The interesting thing is that if you parse the album into its individual components – songs, loops, verses – you’ll find some flaws. So Appalled, Chris Rock’s weird skit about Kanye teaching his girl tricks, Jay-Z’s let down verse on Monster. You’ll also find some of the best most innovative pop music around today. The rip of All Of The Lights, the weird autotune spiritual hook of Lost In The World, Nicki Minaj’s scene-stealing verse on Monster. But that’s like reading chapters of a book you didn’t start at the beginning. This is a fairytale, remember? Nicki told you. It’s fascinating, huge and almost shockingly good. Millions of people are going to enjoy this, and VH1 are going to do documentaries on it some day. It deserves it.

The Internet Needs More Writing About Kanye #1: Totally Dublin

I reviewed this twice. Here’s the first one.

“The best living or dead, hands down” is how Kanye opens his verse on Monster. We’re used to hubris by now, but there’s an obvious question. The best what? His rapping is a level above anything he’s done before on this album, but still, few would claim he’s the best emcee. Best producer then? Maybe. That’s defensible. But that’s not what he meant.

Nobody’s ever done what My Beautiful Dark Twisted Fantasy does on this scale before. Look at the list of guest contributors: Jay-Z, Raekwon, Rick Ross, Nicki Minaj, Bon Iver, La Roux, Rihanna, Elton John. If Kanye calls, you say yes. The beats, from the moment the first one drops properly on opener Dark Fantasy, are definitely back to being hip hop, but modern and fresh, willing to turn King Crimson into a truth to/from power monologue. It’s solidly good music. It’s captivating, start to finish, and every song, from the introspective and beautiful Runaway to the phone-speaker jam All of the Lights, has equal chance of being the thing lodged in your head when you wake up.

You can pick flaws in the album with a magnifying glass. Jay-Z’s verse on Monster, which begins with a two-line list of different types of monsters opening with Sasquatch, might as well just say “I fell off.” And So Appalled maybe flexes a little much. But zoom out. In the context of the album as a whole, all those famous guest appearances are just decoration. This is Kanye, interruptor, Katrina politiciser, autotune lunatic, responding to all that swirling, insidious discourse surrounding him in terms of his music and his place in pop culture and society as a whole. “Saying I’m the abomination of Obama’s nation/Well that’s a pretty bad way to start a conversation,” he says on Power, his true podium moment. Human after all. The way “tripping off the power” slides to “tripping off the powder” over the course of the song points to a self-awareness it seems he’s been denied.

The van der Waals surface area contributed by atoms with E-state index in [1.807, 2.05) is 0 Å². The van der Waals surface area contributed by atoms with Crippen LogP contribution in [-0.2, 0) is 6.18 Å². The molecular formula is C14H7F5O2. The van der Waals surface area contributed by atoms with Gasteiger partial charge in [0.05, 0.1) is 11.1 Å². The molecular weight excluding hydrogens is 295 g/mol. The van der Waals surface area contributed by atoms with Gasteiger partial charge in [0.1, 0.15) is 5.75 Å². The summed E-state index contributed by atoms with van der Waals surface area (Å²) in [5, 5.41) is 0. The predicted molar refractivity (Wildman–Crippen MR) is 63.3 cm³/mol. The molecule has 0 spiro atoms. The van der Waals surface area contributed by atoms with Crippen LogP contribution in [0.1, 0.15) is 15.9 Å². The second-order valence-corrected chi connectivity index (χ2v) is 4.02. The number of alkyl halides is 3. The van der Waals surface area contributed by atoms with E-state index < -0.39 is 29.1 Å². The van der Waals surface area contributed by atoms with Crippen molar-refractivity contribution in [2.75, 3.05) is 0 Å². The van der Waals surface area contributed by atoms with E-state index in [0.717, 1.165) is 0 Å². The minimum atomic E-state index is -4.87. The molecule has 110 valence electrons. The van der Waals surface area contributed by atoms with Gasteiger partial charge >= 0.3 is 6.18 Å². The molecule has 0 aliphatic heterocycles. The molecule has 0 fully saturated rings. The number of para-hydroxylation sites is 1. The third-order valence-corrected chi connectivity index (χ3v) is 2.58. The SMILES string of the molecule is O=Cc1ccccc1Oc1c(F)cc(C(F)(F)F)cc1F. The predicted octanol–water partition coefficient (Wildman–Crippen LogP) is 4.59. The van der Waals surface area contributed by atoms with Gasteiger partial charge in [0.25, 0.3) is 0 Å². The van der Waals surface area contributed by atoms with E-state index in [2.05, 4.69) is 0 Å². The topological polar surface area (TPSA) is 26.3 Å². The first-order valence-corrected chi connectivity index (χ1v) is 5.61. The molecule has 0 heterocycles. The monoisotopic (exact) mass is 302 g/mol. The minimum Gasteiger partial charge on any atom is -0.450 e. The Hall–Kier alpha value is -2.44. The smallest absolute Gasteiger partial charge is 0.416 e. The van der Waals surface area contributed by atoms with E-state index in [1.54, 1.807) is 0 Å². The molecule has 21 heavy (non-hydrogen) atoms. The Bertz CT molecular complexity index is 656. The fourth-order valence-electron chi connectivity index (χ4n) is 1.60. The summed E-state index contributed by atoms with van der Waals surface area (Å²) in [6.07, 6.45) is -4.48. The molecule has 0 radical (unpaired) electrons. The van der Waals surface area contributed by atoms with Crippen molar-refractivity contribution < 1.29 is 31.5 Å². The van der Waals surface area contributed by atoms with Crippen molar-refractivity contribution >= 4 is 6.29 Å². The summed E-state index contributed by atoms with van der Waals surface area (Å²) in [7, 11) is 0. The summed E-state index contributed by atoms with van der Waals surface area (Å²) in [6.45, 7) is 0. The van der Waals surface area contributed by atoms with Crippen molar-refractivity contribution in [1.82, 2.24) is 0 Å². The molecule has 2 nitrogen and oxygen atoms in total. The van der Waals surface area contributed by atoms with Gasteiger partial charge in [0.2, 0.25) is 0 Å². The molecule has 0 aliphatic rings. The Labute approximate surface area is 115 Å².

When Kanye says he’s the best living or dead hands down, he means in general. “What’s a black Beatle anyway?” he asks on the bonepicking Gorgeous. Those are the terms in which Kanye thinks of himself. In terms of scale and execution, MBDTF forces us take him on those kinds of terms too.

Hip Hop Monday #3: Pitchfork, Lil B, Jay Electronica, Nicki Minaj

Kanye West feat. Pusha T – Runaway

This one pretty much has to begin with an acknowledgement that Kanye West got a 10.0 on Pitchfork today. Excluding the Robert Pollard onstage banter album that’s annoyingly scuffing up the records with its (1)0.0 dual score, the last albums to get the brave first release 10.0 were Source Tags and Codes by …And You Will Know Us By The Trail Of Dead in February 2002 and Yankee Hotel Foxtrot in April 2002. Both of these albums are boring, but the point is that it’s been a while, and that Kanye’s not exactly the type of music that gets a 10.0 on Pitchfork first time around. So Pitchfork is Saying Something. Decide for yourself what they’re saying, and don’t doubt for a minute that there was a board meeting and teleconference about that score.

Here is a Gchat I had with Seán Mc Tiernan. Shout out to No Chorus. Fuck Nah Right and 2dopeboyz.

Sean: still
it remains irritating to read all this bullshit by people like that
who are like
patting rap music on the head
because of kanye’s album
like i don’t treat any genre of music like that
17:12 i can’t imagine why someone would
aside from making themself feel smart
me: You Did It, Rap Music
Proud of u

I’m reviewing it for Totally Dublin, so I won’t do it here. Maybe I’ll post it next week.

Lil B – Exhibit Based

Last week I posted Bitch Im Bill Clinton off Lil B’s Red Flame mixtape, which was stupid. Lil B does that sort of thing quite a lot, but it clouds the fact that he’s actually a great rapper. It turns him into a cartoon, and that’s not cool. The track above is what happened when he jumped on Just Blaze’s beat Jay Electronica’s Exhibit C. Just Blaze is one of my favourite producers, as an unashamed Jay-Z fan (1996-2004 + Empire State Of Mind), and this could be his best beat. It’s linear and there’s no hook. Jay Electronica murders it, but so does Lil B.

Split a nigga wig make him think that he James Bond
If I ain’t James Bond, bet I got the same gun
Plus I got money in the bank for the bail-bond
Pay him 80 Gs if he thinkin he can tell on
No witness make him run like Rev Run
No blood in his genes like a stepson
Yeah I got 45s I’m travelin to India
I’m finna have 10 kids, it’s my millennium